China's newest ballistic missile submarine, the Jin-class vessel, has been spotted for the first time by a commercial satellite, a nuclear expert at the Federation of American Scientists said on Thursday.
The submarine was photographed in late 2006 south of the northeastern Chinese city of Dalian, said Hans Kristensen, director of the FAS's Nuclear Information Project.
It appeared to be based on Russia's Victor-3 model and, although photographs are unclear, resembles China's early-1980s Xia-class submarines, said Kristensen, who spotted the long-anticipated vessel.
The 133-metre (436-foot) Jin-class submarine probably will carry Julang-2 sea-launched ballistic missiles in its estimated 12 launch tubes. It was spotted moored at Xiaopingdao Submarine Base, which it has used for testing in the past, he said.
"Chinese nuclear submarines are normally not based there. They're located to the south, near Qingdao," Kristensen said by telephone.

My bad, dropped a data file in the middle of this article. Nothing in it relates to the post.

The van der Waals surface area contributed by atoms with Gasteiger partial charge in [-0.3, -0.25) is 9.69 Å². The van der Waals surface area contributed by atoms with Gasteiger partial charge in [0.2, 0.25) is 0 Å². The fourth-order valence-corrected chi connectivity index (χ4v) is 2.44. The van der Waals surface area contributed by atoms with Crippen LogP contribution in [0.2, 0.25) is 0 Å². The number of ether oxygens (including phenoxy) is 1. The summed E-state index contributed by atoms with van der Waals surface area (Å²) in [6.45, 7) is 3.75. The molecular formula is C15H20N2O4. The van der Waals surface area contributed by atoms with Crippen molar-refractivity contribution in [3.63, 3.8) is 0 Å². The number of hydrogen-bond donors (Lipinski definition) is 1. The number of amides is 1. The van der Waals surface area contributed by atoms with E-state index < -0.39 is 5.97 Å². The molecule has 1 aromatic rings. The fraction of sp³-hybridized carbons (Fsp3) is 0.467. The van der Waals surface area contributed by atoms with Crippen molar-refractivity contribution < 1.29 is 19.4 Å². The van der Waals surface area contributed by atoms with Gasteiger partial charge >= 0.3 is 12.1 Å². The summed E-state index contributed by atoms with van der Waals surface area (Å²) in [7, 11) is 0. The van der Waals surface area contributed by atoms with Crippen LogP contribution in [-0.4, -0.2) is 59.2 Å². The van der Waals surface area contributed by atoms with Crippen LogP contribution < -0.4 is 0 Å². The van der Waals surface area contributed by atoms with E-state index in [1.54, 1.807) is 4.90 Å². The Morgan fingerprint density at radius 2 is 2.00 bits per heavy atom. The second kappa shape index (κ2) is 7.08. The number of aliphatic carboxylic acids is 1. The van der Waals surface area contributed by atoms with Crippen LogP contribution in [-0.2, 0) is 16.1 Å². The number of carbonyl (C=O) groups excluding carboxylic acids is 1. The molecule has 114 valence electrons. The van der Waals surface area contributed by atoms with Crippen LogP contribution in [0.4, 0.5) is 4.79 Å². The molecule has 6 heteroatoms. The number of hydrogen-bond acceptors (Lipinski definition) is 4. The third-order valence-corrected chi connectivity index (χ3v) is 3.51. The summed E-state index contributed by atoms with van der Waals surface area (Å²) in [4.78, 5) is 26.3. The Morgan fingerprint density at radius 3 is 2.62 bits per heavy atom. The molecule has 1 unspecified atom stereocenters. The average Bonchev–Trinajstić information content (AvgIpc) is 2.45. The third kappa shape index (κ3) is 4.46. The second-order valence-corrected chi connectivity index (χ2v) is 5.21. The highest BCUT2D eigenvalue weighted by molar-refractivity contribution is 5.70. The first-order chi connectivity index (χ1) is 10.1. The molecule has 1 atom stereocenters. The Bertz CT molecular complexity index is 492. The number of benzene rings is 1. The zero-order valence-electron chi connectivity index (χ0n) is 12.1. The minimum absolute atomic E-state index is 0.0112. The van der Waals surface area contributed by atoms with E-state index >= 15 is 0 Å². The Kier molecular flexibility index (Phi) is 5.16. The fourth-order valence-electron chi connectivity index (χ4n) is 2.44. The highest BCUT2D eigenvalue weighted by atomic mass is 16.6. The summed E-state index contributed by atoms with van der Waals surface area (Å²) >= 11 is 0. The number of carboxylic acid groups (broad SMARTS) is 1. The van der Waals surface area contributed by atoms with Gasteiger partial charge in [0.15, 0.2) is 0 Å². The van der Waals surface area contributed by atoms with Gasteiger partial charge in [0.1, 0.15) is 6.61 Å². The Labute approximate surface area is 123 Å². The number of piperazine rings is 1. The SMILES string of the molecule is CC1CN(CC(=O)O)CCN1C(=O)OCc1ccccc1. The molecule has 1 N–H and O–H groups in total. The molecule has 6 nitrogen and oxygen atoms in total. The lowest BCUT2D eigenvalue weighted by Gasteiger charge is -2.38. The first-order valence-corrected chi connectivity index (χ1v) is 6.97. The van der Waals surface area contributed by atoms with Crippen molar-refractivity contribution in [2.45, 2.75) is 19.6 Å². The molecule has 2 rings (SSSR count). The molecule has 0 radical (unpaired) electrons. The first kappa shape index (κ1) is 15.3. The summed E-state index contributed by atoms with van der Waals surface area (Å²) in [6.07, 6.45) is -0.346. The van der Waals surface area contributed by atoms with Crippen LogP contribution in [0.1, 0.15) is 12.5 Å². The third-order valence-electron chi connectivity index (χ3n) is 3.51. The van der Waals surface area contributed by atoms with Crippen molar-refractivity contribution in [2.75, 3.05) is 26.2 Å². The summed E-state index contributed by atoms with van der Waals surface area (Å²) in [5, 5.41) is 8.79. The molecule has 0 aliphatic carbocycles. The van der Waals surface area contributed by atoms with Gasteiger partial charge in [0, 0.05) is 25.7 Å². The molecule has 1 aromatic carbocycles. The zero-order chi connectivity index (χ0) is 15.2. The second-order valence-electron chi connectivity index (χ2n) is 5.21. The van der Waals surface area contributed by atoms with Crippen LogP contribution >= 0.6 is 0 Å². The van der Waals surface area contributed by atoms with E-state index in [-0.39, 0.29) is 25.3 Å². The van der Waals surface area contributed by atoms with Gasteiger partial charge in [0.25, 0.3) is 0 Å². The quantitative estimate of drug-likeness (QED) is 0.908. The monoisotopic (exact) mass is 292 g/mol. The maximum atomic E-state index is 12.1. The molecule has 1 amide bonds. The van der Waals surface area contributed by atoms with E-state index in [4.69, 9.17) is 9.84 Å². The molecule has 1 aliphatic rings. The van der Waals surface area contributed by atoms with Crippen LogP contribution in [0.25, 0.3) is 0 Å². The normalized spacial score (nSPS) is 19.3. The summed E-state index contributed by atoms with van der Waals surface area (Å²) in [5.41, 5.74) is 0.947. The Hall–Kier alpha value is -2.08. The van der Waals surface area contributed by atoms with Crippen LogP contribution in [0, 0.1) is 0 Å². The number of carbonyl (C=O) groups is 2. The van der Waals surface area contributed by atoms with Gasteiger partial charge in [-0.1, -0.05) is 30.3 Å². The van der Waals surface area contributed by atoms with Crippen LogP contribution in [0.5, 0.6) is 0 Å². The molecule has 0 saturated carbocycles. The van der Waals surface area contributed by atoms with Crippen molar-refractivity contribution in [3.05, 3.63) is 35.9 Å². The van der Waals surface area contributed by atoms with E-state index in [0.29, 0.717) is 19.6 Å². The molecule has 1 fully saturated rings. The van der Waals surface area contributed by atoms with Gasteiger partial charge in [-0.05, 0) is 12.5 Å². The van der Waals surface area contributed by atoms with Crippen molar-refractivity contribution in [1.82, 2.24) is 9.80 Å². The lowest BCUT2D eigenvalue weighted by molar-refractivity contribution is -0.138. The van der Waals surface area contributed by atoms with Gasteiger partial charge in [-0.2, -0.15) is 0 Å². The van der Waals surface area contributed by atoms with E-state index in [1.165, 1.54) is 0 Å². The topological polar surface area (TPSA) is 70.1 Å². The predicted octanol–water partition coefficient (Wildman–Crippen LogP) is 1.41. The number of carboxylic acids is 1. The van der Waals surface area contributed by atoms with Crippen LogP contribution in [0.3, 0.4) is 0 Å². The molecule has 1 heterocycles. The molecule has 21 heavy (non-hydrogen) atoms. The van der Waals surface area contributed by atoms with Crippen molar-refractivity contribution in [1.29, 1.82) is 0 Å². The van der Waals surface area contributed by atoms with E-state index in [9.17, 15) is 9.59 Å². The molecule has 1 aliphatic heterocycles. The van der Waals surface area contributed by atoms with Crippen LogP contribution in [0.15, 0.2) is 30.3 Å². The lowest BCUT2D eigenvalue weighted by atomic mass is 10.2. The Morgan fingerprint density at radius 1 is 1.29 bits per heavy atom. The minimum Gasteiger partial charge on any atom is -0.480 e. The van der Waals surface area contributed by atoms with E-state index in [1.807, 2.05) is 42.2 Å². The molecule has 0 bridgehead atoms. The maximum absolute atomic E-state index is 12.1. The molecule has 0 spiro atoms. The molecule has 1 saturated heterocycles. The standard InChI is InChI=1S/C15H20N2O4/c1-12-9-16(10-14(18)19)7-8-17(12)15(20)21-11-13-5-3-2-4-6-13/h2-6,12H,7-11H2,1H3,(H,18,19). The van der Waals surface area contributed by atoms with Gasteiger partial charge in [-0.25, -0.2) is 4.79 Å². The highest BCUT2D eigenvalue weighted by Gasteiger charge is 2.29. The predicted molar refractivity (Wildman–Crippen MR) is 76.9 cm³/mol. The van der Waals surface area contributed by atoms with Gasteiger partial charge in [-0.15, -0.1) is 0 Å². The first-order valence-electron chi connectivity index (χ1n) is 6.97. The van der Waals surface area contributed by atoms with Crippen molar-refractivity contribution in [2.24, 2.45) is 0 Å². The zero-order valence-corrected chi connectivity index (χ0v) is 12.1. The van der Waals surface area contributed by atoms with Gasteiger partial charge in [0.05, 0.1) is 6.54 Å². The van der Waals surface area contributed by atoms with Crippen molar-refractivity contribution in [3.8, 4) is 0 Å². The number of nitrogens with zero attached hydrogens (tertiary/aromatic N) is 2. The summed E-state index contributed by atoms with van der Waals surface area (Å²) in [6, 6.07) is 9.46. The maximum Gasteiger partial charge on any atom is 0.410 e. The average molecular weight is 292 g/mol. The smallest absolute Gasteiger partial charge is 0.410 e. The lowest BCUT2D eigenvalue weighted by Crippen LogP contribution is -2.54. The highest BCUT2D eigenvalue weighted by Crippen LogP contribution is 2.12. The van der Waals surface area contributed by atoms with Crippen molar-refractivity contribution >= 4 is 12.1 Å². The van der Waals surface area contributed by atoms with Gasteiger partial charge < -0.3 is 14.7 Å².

In a defense strategy paper published on Thursday, Australia echoed previous documents by the United States and Japan in voicing concern about a rapid Chinese military expansion and lack of transparency about strategy and policy.
The U.S. Office of Naval Intelligence estimated in December that China might build five Jin-class submarines, but that estimate was not included in the Pentagon's annual report on China's military power, published in May, Kristensen noted.
"The Chinese naval nuclear programs so far have been very, very slow," he said. "They've managed to get this submarine out, but it's been under construction for many years."
Images of the submarine are published and analyzed on the FAS web site http://www.fas.org and visible on Google Earth http://earth.google.com.
Normally secretive China likely sees a deterrent effect in allowing the submarine to be seen from the sky by outsiders, Kristensen said.
"The fact that they have it and the fact that it moves around, I'm sure they want the world to know about it," he said.